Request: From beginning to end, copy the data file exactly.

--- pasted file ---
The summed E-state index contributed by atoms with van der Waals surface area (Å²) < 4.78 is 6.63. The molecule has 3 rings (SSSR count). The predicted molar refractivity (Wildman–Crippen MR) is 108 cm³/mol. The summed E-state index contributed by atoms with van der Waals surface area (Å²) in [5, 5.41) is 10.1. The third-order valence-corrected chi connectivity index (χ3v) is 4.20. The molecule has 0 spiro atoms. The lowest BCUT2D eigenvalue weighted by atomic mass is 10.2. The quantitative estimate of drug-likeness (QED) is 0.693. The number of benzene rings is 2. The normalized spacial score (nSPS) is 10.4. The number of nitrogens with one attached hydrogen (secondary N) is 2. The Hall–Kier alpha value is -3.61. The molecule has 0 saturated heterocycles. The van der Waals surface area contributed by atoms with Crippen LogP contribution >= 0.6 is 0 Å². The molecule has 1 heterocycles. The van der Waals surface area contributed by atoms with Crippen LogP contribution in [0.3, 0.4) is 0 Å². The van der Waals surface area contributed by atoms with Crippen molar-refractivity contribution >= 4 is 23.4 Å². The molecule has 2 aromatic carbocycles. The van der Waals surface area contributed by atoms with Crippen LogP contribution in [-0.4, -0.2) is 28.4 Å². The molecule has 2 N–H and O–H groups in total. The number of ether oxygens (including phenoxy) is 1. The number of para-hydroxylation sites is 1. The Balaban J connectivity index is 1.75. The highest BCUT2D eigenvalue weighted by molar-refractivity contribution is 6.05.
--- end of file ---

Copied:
The summed E-state index contributed by atoms with van der Waals surface area (Å²) < 4.78 is 6.63. The molecule has 3 rings (SSSR count). The predicted molar refractivity (Wildman–Crippen MR) is 108 cm³/mol. The summed E-state index contributed by atoms with van der Waals surface area (Å²) in [5, 5.41) is 10.1. The third-order valence-corrected chi connectivity index (χ3v) is 4.20. The molecule has 0 spiro atoms. The lowest BCUT2D eigenvalue weighted by atomic mass is 10.2. The quantitative estimate of drug-likeness (QED) is 0.693. The number of benzene rings is 2. The normalized spacial score (nSPS) is 10.4. The number of nitrogens with one attached hydrogen (secondary N) is 2. The Hall–Kier alpha value is -3.61. The molecule has 0 saturated heterocycles. The van der Waals surface area contributed by atoms with Crippen LogP contribution >= 0.6 is 0 Å². The molecule has 1 heterocycles. The van der Waals surface area contributed by atoms with Crippen LogP contribution in [0.3, 0.4) is 0 Å². The van der Waals surface area contributed by atoms with Crippen molar-refractivity contribution >= 4 is 23.4 Å². The molecule has 2 aromatic carbocycles. The van der Waals surface area contributed by atoms with Crippen LogP contribution in [-0.4, -0.2) is 28.4 Å². The molecule has 2 N–H and O–H groups in total. The number of ether oxygens (including phenoxy) is 1. The number of para-hydroxylation sites is 1. The Balaban J connectivity index is 1.75. The highest BCUT2D eigenvalue weighted by molar-refractivity contribution is 6.05.